Broadway and film legend Angela Lansbury passed away at the age of 96. Her family confirmed her death, stating that she died peacefully in her sleep at her home in Los Angeles. Lansbury was just five days shy of her 97th birthday at the time of her passing. She is survived by her three children, three grandchildren, five great-grandchildren, and her brother. A private family ceremony will be held to honor her memory.
Angela Lansbury’s Career and Achievements
Angela Lansbury had a remarkable career in both Broadway and film. She won five Tony Awards for her performances on Broadway and received a lifetime achievement award. Lansbury also earned Academy Award nominations for her roles in “Gaslight” and “The Picture of Dorian Gray.” She was nominated again in 1962 for “The Manchurian Candidate.” Lansbury’s portrayal of a Communist agent and the title character’s mother in the film was critically acclaimed.
Lansbury’s Stardom and Impact
Lansbury’s stardom came in middle age when she became a hit in the New York theater. She won Tony Awards for her performances in “Mame,” “Dear World,” “Gypsy,” and “Sweeney Todd.” Lansbury continued to make an impact on Broadway, receiving another Tony nomination in 2007 for her role in “Deuce” and winning her fifth Tony in 2009 for her performance in “Blithe Spirit.” She also won an Olivier Award in 2015.
Lansbury’s Widest Fame: “Murder, She Wrote”
While Lansbury had a successful career on stage and in film, her widest fame came from her role as Jessica Fletcher in the hit TV series “Murder, She Wrote.” The show, loosely based on Agatha Christie’s Miss Marple stories, centered around Fletcher, a middle-aged widow and former substitute school teacher who becomes a mystery novelist and amateur sleuth. The series ran for 12 years and remained high in the ratings throughout its run.
Lansbury’s Impact on Older Women
Lansbury’s portrayal of Jessica Fletcher served as an inspiration for older women. She challenged the notion that women in motion pictures should only be considered glamorous in their jobs. Lansbury wanted women her age to be represented as vital and productive members of society. She believed in showcasing the strength and capabilities of older women through her performances.
Lansbury’s Personal Life and Early Years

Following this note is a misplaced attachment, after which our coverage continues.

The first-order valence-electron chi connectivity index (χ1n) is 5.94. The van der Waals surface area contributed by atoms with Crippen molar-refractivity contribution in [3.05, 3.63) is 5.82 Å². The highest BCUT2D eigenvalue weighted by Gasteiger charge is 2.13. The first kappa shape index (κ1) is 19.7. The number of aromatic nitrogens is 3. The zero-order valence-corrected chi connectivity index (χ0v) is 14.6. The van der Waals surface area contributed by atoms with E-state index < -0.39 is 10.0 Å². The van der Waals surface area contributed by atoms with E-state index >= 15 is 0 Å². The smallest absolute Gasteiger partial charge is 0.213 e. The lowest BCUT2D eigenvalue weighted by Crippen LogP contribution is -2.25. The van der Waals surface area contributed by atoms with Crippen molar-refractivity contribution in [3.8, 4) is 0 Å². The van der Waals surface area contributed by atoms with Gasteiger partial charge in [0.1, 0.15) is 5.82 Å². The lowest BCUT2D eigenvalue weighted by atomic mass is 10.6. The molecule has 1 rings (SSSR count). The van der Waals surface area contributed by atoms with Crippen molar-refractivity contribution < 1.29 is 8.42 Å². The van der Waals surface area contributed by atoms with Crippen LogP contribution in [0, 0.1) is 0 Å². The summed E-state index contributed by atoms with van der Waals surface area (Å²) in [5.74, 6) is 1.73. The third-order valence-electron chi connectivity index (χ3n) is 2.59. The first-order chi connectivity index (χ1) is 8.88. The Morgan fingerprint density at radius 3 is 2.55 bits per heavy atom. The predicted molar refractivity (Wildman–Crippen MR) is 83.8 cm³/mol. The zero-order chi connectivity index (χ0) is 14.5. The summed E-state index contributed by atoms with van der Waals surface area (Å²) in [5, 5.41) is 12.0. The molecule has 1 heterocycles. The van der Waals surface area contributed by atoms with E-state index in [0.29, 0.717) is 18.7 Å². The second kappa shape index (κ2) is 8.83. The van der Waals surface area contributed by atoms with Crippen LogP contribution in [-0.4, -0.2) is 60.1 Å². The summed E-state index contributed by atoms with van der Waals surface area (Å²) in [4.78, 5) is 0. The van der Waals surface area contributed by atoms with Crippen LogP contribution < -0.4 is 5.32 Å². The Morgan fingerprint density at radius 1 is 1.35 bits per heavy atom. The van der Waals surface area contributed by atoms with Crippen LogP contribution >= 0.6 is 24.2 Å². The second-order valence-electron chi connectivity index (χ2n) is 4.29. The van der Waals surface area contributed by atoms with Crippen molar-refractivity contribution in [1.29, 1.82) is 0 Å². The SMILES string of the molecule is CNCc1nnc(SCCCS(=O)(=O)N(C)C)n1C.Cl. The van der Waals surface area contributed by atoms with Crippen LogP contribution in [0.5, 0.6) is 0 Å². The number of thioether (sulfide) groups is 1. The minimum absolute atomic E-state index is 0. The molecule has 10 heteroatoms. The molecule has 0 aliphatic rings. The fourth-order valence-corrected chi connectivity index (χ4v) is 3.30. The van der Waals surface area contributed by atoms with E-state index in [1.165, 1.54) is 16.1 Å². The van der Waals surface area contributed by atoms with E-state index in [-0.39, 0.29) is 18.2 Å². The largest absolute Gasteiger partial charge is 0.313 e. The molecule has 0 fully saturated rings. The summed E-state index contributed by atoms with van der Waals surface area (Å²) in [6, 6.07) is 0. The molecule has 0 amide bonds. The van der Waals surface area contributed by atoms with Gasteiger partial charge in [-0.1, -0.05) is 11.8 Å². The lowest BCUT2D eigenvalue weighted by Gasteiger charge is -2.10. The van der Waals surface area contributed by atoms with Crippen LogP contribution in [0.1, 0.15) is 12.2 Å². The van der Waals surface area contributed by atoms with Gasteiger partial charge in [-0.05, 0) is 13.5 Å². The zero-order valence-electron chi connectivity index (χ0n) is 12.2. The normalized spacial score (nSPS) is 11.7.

Angela Lansbury was born on October 16, 1925, in London. Her family had a distinguished background, with her grandfather being the head of the Labour Party and her mother a successful actor. Lansbury’s father owned a veneer factory but faced bankruptcy during the Great Depression. The family moved to the United States in 1940 to escape the German bombings in England.
Lansbury’s Acting Career and Hollywood Success
In Hollywood, Lansbury quickly found success in the film industry. She received an Oscar nomination for her debut role in “Gaslight” and went on to star in several notable films, including “The Picture of Dorian Gray” and “The Manchurian Candidate.” However, she grew tired of being typecast in roles much older than her actual age and decided to pursue a career on Broadway.
Lansbury’s Return to Broadway and Television Work
Lansbury’s return to Broadway proved to be a turning point in her career. She starred in successful productions such as “Mame” and “Sweeney Todd,” earning critical acclaim and Tony Awards. Lansbury also ventured into television, accepting the role of Jessica Fletcher in “Murder, She Wrote.” The show brought her 18 Emmy nominations but she never won one. She holds the record for the most Golden Globe nominations and wins for best actress in a television drama series.
Angela Lansbury’s Legacy
Angela Lansbury leaves behind a lasting legacy in the entertainment industry. Her talent, versatility, and dedication to her craft made her a beloved figure in both Broadway and Hollywood. She broke barriers for older women in the industry and served as an inspiration for aspiring actors. Lansbury’s impact will continue to be felt for generations to come.